In the 1980s, Tillman had an interesting opportunity to work part-time as the dental director for Holland America Cruises, a post she held for seven years. She was responsible for placing dentists on cruise ships and writing policy for the care of crew members and officers. She was compensated with a salary, and sometimes with free cruises.

But that doesn’t mean it was all smooth sailing.

Tillman recalls that the majority of the crew on Holland America cruises at that time were Indonesian, Filipino and Dutch.

“From an epidemiologic perspective, it was very interesting,” she said.

For example, while she often saw the same level of neglect among the different populations, she would see—due in part to their different diets—dissimilar patterns of disease. For Filipinos who had a high sugar diet, Tillman witnessed a lot of tooth decay. For Indonesian populations, however, there was greater incidence of periodontal disease.

“I always felt somebody should do a study of the different populations on a cruise ship,” she said.

BRIDGING THE GAP

Over the course of her career, Tillman has become adept at bridging the gap between clinicians and payers. That is challenging, because there is historical friction between the payer community and providers.

For example, she explained that the clinician side is focused primarily on what is happening with one patient, as he or she should be. The business side is responsible for balancing the needs of multiple stakeholders: the employer (who usually purchases the benefit package), the patient, and the corporation (the insurance carrier). In order to keep the cost of dental insurance affordable, carriers, like Guardian, develop cost containment policies. These policies are contractual agreements.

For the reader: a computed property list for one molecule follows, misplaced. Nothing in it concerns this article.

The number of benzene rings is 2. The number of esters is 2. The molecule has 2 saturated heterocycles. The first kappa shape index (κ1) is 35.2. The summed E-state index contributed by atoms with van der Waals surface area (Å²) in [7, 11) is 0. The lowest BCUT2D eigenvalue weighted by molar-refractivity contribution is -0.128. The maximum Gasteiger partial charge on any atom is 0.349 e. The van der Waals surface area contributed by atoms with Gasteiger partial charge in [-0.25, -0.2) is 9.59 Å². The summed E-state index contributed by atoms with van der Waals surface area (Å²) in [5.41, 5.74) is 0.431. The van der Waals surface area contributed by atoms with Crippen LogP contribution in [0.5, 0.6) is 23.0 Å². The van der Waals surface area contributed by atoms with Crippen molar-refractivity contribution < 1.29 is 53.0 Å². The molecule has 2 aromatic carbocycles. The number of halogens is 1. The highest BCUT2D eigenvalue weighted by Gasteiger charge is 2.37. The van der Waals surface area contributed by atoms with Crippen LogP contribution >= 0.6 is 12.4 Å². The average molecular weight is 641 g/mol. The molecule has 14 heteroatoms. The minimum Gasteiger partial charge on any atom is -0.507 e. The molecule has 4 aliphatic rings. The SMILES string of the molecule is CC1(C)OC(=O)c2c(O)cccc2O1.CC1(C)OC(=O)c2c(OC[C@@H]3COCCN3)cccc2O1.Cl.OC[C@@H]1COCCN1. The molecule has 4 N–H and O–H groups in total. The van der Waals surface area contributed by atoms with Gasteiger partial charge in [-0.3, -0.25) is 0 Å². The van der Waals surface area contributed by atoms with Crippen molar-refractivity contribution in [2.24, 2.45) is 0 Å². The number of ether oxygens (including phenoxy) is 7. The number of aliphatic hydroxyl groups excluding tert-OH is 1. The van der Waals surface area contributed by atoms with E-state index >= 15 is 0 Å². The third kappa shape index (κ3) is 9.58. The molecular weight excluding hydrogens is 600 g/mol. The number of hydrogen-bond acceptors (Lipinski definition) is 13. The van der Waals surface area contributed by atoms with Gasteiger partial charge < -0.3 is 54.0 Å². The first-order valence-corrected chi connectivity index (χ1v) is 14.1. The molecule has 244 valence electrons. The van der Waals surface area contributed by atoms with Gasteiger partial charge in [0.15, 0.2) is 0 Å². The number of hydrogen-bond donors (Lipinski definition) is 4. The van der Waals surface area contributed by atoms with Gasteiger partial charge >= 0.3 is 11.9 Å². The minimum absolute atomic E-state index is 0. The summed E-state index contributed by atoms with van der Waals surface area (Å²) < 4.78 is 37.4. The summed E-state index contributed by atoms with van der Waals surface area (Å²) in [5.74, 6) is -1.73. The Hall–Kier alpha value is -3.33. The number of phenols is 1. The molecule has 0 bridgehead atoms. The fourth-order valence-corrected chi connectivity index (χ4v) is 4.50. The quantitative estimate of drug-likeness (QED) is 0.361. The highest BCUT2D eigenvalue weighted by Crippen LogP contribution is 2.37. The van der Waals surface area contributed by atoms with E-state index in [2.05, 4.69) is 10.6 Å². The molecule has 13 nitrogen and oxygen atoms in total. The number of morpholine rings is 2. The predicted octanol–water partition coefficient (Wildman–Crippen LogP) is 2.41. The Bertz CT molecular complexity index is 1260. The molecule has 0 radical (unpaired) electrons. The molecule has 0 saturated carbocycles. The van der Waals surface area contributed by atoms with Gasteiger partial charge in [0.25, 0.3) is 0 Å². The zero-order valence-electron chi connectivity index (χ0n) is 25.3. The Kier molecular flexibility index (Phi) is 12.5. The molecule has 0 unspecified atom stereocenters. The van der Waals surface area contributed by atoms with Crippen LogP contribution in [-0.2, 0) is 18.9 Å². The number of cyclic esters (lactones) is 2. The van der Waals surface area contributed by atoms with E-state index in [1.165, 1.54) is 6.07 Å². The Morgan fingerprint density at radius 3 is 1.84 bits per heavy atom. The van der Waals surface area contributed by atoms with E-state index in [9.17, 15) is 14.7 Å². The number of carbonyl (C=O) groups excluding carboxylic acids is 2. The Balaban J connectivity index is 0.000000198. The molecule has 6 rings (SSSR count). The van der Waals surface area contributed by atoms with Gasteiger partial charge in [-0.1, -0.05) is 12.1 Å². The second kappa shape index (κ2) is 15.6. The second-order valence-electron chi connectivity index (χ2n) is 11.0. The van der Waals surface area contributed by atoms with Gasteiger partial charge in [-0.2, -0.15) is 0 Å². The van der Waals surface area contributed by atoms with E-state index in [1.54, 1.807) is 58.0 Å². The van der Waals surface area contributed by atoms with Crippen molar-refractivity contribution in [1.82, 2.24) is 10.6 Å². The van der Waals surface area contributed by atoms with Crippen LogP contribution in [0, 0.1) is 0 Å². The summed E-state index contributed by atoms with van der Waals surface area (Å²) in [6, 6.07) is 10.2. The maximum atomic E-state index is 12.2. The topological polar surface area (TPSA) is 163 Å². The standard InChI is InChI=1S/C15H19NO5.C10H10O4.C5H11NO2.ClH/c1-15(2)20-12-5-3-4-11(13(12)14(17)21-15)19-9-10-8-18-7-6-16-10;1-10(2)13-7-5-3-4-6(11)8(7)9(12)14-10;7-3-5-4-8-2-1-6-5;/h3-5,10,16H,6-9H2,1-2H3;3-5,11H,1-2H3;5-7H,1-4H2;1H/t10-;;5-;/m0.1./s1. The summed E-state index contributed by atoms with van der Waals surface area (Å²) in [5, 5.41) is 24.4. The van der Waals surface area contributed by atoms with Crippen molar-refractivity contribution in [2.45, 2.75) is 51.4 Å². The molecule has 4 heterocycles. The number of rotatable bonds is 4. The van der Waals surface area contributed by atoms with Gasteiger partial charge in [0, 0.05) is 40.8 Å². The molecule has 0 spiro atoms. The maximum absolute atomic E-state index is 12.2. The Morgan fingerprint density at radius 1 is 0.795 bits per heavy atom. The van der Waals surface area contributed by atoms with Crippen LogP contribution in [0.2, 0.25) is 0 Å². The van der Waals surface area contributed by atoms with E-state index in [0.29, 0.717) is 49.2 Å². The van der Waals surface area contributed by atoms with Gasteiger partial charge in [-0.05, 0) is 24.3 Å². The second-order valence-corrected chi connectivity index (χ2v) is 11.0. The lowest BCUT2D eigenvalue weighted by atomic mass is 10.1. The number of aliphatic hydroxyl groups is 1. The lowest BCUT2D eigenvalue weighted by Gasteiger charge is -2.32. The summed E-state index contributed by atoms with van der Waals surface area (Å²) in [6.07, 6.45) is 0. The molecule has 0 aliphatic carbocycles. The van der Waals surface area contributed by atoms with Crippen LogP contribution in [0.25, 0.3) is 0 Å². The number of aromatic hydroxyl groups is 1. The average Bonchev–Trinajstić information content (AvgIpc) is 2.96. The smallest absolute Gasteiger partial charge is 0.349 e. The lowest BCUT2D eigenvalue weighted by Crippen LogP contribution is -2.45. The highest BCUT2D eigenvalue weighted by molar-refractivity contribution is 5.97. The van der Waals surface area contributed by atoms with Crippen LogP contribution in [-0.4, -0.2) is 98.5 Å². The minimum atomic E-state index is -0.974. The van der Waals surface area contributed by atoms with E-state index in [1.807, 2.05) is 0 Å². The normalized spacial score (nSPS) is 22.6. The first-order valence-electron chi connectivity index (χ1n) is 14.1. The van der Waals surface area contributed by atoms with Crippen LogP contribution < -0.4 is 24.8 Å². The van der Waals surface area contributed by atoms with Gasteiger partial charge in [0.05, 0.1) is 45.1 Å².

“There may be times when a dentist recommends a procedure which is not covered by the insurance carrier; however, it may be in the best interest of the patient to have the procedure done nonetheless,” Tillman explained.

Dental insurance, she added, would be too expensive if there were no plan limitations.

“For me, this is why choosing the right insurance carrier to work for was so important, and why I’ve enjoyed my time at Guardian,” Tillman said. “The company is truly committed to doing the right thing and applies this mindset to help inform our decision-making on how to best serve our customers.”

FOCUSED ON PREVENTION

Tillman said the interesting thing about dentistry is so many of the problems people have are preventable.

“Dentistry is really two diseases,” she says. “It’s dental decay, and periodontal disease. And both of those can be prevented with proper home care and seeing your dentist on a regular basis.”

Sounds simple, yet people still make poor choices.

“People haven’t changed,” Tillman said. “People still, for whatever reason, don’t want to brush or floss regularly, or partake in good oral hygiene habits. It just seems to be our nature.”

And that’s why Tillman is so thankful that she has had the opportunity to make a difference in patients’ lives, especially in terms of education about oral health and its relationship to overall health.

“That’s where I’ve had the biggest impact.”